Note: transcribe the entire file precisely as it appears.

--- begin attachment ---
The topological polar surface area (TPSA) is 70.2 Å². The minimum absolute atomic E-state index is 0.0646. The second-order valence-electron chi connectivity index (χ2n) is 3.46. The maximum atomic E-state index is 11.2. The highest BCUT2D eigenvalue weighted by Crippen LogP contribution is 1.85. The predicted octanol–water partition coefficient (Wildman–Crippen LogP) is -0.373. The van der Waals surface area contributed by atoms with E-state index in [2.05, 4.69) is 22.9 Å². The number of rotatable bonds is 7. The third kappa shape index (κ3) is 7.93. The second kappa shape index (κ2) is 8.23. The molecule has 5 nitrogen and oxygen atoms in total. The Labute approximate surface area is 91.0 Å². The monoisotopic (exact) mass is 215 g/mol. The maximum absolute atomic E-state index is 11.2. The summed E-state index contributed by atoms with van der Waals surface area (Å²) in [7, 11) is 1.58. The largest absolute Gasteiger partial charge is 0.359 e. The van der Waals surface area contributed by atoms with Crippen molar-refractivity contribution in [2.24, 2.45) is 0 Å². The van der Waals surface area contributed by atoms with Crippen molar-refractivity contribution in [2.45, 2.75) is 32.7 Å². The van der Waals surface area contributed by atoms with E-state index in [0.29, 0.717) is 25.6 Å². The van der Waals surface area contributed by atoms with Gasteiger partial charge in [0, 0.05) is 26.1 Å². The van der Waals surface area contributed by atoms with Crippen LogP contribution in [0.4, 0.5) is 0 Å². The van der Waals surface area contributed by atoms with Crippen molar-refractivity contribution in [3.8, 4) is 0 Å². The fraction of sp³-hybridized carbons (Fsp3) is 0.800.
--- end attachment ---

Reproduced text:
The topological polar surface area (TPSA) is 70.2 Å². The minimum absolute atomic E-state index is 0.0646. The second-order valence-electron chi connectivity index (χ2n) is 3.46. The maximum atomic E-state index is 11.2. The highest BCUT2D eigenvalue weighted by Crippen LogP contribution is 1.85. The predicted octanol–water partition coefficient (Wildman–Crippen LogP) is -0.373. The van der Waals surface area contributed by atoms with E-state index in [2.05, 4.69) is 22.9 Å². The number of rotatable bonds is 7. The third kappa shape index (κ3) is 7.93. The second kappa shape index (κ2) is 8.23. The molecule has 5 nitrogen and oxygen atoms in total. The Labute approximate surface area is 91.0 Å². The monoisotopic (exact) mass is 215 g/mol. The maximum absolute atomic E-state index is 11.2. The summed E-state index contributed by atoms with van der Waals surface area (Å²) in [7, 11) is 1.58. The largest absolute Gasteiger partial charge is 0.359 e. The van der Waals surface area contributed by atoms with Crippen molar-refractivity contribution in [2.24, 2.45) is 0 Å². The van der Waals surface area contributed by atoms with Crippen molar-refractivity contribution in [2.45, 2.75) is 32.7 Å². The van der Waals surface area contributed by atoms with E-state index in [0.29, 0.717) is 25.6 Å². The van der Waals surface area contributed by atoms with Gasteiger partial charge in [0, 0.05) is 26.1 Å². The van der Waals surface area contributed by atoms with Crippen LogP contribution in [0.4, 0.5) is 0 Å². The van der Waals surface area contributed by atoms with Crippen molar-refractivity contribution in [3.8, 4) is 0 Å². The fraction of sp³-hybridized carbons (Fsp3) is 0.800.